This little item was difficult to review, because as soon as it came in the mail my nine-year-old son grabbed it, and he has continued to use it over many weeks! In fact, he loves it even more than his occasional Gameboy, and it's much more educational. He wanted me to tell everyone online that the best thing about it is that it's portable, that he can "bring it anywhere" including field trips.
Dubbed as "The Affordable 11-Ounce Computer That Replaces Flashcards" on its web site, Flashmaster
does just that. As a homeschooling mom who, first of all, is a Liberal Arts major, and second of all, can't keep all of her math facts organized, I found this little tool to be excitingly simple and convenient. It is a great supplement to any math curriculum, and a great guide to remind parents where their child has mastered facts and still needs assistance.
Poor spellers have software programs to keep their spelling in line, and now those of us who may be numerically impaired can have a tool that teaches and reviews addition, subtraction, multiplication, and division. There are times I can't remember if I've covered all the math facts from 1 through 20, fact families, the four functions, or any number of minor details in mathematics. Instead of calling my sister, the math major, I now get out Flashmaster
, set up one of its functions, and test my son (without his knowledge, of course - he thinks it is a game) through a series of logical steps in mathematics. I can then ascertain where I've forgotten (or neglected) to teach him pertinent information.
comes with a guide for teachers and parents (which is also available for download on their web site), but I find it is extremely easy to use. It also has a quick-start guide printed on the back for people like me who don't take the time to read instructions. Even easier, it comes with three simple steps printed on the front, right next to buttons for choices, and you can set your child up for learning even before you learn the intricate details of the program.
First, you choose a learning activity by pressing one of six yellow buttons. Choices include the following buttons:
Timed Practice (missed problems are repeated)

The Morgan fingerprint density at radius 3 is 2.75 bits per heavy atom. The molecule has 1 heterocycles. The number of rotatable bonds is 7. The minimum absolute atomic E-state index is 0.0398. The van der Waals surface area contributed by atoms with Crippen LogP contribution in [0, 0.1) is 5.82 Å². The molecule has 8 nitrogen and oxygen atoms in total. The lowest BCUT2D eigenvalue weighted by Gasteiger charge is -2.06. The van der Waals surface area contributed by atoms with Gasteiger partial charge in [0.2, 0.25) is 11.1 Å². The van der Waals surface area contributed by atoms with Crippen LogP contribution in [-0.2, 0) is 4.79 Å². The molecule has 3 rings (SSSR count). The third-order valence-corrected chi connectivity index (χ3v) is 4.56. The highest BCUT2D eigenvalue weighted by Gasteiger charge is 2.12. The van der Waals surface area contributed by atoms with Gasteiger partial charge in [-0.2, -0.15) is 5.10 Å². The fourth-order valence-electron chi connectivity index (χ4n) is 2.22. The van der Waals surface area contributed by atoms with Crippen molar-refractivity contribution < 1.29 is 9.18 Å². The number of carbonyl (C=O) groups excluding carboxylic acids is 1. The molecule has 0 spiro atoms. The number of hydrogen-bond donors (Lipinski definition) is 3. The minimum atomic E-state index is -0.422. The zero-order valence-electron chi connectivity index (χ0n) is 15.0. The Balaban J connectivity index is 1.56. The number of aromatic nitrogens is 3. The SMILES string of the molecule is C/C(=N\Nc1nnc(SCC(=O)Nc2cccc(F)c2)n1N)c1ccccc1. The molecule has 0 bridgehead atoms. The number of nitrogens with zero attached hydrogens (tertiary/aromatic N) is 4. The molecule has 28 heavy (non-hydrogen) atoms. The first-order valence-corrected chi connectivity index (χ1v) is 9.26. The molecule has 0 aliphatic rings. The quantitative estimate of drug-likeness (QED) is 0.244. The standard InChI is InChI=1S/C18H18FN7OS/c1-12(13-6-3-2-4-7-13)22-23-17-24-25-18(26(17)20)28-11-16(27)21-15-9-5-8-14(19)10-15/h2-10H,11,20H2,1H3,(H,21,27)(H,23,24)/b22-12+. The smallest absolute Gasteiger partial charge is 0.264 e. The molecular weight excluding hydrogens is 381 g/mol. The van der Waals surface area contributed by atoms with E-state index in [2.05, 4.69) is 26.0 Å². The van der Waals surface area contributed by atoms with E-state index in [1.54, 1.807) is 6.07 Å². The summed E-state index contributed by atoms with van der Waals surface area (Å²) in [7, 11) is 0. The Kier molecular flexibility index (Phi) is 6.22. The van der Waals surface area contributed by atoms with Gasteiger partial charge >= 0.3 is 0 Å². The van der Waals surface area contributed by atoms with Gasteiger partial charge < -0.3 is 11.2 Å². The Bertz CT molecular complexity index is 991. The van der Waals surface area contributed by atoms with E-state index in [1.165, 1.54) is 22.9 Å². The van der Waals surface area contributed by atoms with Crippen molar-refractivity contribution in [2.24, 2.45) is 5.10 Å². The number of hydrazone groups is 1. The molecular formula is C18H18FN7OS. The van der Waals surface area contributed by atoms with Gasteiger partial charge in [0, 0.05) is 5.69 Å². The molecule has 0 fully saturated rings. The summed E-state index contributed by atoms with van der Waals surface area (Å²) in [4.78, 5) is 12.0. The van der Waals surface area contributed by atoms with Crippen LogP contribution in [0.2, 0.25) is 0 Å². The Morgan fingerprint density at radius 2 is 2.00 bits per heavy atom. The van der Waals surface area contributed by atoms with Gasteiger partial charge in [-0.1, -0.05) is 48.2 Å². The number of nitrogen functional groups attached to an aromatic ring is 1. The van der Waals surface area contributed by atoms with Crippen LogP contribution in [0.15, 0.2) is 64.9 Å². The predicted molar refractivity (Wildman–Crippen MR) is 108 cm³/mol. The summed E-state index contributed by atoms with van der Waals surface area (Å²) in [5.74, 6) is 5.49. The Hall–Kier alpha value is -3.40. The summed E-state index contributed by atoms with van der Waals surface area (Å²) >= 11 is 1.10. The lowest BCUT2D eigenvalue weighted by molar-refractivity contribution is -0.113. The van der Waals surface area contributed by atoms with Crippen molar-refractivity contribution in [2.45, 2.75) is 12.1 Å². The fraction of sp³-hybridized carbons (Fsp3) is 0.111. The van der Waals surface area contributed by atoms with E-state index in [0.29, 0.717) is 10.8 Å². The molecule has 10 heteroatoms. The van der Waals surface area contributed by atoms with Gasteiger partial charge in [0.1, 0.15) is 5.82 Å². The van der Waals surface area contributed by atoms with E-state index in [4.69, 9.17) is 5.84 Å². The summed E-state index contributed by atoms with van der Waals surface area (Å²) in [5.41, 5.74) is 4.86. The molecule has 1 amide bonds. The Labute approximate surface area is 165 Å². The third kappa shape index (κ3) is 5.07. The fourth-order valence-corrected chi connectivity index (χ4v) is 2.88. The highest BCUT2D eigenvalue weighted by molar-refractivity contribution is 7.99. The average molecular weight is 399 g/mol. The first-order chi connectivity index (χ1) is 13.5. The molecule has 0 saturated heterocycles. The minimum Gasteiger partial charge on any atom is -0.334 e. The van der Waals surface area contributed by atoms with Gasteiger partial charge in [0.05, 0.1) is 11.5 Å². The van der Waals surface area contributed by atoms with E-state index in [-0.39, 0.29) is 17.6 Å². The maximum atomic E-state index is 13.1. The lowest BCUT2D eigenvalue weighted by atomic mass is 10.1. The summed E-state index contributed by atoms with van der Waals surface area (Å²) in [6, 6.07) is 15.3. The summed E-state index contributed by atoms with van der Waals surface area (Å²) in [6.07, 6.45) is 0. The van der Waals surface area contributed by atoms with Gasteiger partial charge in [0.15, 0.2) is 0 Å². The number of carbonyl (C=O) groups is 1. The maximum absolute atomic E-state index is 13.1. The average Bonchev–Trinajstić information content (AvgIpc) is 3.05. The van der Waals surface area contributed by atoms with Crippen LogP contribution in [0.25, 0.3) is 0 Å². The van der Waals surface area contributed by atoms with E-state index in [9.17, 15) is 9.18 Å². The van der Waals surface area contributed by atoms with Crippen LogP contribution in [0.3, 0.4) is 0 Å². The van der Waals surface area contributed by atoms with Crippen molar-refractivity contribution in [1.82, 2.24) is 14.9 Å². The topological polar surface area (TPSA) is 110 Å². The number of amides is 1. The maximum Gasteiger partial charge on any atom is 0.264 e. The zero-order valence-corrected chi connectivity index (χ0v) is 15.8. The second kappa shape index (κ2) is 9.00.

Timed Test (missed problems are not repeated)
Timed Flashcards (time limit for each problem)
Table In Order (no time limit but all problems are presented in logical order)
Table No Order (no time limit but all problems are presented in random order)
Special Problems (presenting stored problems that have been previously missed)
Second, you choose one of three buttons to select:
Time Limit (allows you to choose a time limit of 30 to 180 seconds for the entire activity or per activity, depending upon which learning activity you choose)
Math Operation (addition, subtraction, multiplication or division)
Level or Table Number (Levels are included on the back of Flashmaster; tables include 0-9 for addition/subtraction, 0-12 for multiplication, or 1-12 for division)
Third, you push start and the flashcards begin.
Other buttons include:
Sound - to mute or allow sound (in case you are driving)
Pause - to stop the game in case your child is interrupted
Enter Problems - to enter special problems that are missed
See results - to review the last nine activities performed
There are also indented function buttons which allow a parent to hide or show the countdown of time limit, change the problem format, erase results, and erase missed and entered problems.
The screen itself takes up about 1/5 of the component, and offers a simple LCD image, with rather large numbers, in a horizontal format. As problems appear and the student attempts to answer them, Flashmaster
lets them know if they answered the problem correctly or not by making different sounds. In the timed tests, once a problem is answered incorrectly, students are not given a second chance to answer, and are not shown the correct answer. In untimed tests, however, they are given another chance, and if they still give an incorrect answer, the correct answer displays.
After a session is completed, Flashmaster
shows the number of correct problems, the number of attempted problems, and the percentage correct. As a visual person, the only thing that bothered me about this product was the fact the numbers were presented horizontally instead of vertically, and the number buttons (for answers) are lined up at the bottom of the horizontal component from 1 to 0, which make it difficult to answer correctly in some timed tests (my mind works 0 to 9).
, which is about the size of a large PDA or a Gameboy Color, can fit inside a mom's purse, inside a jacket pocket, or even inside a glove compartment so that your child always has an exciting, interesting ... and most importantly, an educational activity handy.